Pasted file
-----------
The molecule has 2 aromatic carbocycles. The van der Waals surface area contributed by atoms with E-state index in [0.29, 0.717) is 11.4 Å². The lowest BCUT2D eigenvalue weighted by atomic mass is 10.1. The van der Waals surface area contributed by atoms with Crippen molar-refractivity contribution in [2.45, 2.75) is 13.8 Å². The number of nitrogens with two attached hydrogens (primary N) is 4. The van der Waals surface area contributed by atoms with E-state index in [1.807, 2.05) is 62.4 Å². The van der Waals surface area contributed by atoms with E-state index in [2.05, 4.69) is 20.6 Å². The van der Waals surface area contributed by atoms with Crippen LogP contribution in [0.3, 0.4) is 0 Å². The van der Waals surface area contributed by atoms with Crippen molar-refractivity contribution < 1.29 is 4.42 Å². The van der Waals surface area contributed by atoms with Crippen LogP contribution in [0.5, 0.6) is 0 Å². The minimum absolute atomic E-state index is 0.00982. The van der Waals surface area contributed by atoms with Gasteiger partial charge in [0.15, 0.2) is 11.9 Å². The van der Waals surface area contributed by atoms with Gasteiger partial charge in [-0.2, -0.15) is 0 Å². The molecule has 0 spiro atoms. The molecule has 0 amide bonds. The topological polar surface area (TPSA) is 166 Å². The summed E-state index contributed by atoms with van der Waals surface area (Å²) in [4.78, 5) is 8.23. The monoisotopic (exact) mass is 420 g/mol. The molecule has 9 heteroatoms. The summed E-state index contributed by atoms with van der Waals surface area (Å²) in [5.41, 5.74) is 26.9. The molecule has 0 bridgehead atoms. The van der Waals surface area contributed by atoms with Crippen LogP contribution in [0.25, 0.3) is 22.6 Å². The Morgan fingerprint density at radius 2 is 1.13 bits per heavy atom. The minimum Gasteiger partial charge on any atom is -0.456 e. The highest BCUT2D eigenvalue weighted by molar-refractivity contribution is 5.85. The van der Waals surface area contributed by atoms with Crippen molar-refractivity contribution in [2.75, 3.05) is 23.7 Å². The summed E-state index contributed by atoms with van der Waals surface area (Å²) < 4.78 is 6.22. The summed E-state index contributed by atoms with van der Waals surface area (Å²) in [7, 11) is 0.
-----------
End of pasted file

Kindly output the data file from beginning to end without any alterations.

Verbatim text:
The molecule has 2 aromatic carbocycles. The van der Waals surface area contributed by atoms with E-state index in [0.29, 0.717) is 11.4 Å². The lowest BCUT2D eigenvalue weighted by atomic mass is 10.1. The van der Waals surface area contributed by atoms with Crippen molar-refractivity contribution in [2.45, 2.75) is 13.8 Å². The number of nitrogens with two attached hydrogens (primary N) is 4. The van der Waals surface area contributed by atoms with E-state index in [1.807, 2.05) is 62.4 Å². The van der Waals surface area contributed by atoms with E-state index in [2.05, 4.69) is 20.6 Å². The van der Waals surface area contributed by atoms with Crippen LogP contribution in [0.3, 0.4) is 0 Å². The van der Waals surface area contributed by atoms with Crippen molar-refractivity contribution < 1.29 is 4.42 Å². The van der Waals surface area contributed by atoms with Crippen LogP contribution in [0.5, 0.6) is 0 Å². The minimum absolute atomic E-state index is 0.00982. The van der Waals surface area contributed by atoms with Gasteiger partial charge in [0.15, 0.2) is 11.9 Å². The van der Waals surface area contributed by atoms with Gasteiger partial charge in [-0.2, -0.15) is 0 Å². The molecule has 0 spiro atoms. The molecule has 0 amide bonds. The topological polar surface area (TPSA) is 166 Å². The summed E-state index contributed by atoms with van der Waals surface area (Å²) in [4.78, 5) is 8.23. The monoisotopic (exact) mass is 420 g/mol. The molecule has 9 heteroatoms. The summed E-state index contributed by atoms with van der Waals surface area (Å²) in [5.41, 5.74) is 26.9. The molecule has 0 bridgehead atoms. The van der Waals surface area contributed by atoms with Crippen LogP contribution in [0.25, 0.3) is 22.6 Å². The Morgan fingerprint density at radius 2 is 1.13 bits per heavy atom. The minimum Gasteiger partial charge on any atom is -0.456 e. The highest BCUT2D eigenvalue weighted by molar-refractivity contribution is 5.85. The van der Waals surface area contributed by atoms with Crippen molar-refractivity contribution in [2.75, 3.05) is 23.7 Å². The summed E-state index contributed by atoms with van der Waals surface area (Å²) < 4.78 is 6.22. The summed E-state index contributed by atoms with van der Waals surface area (Å²) in [7, 11) is 0.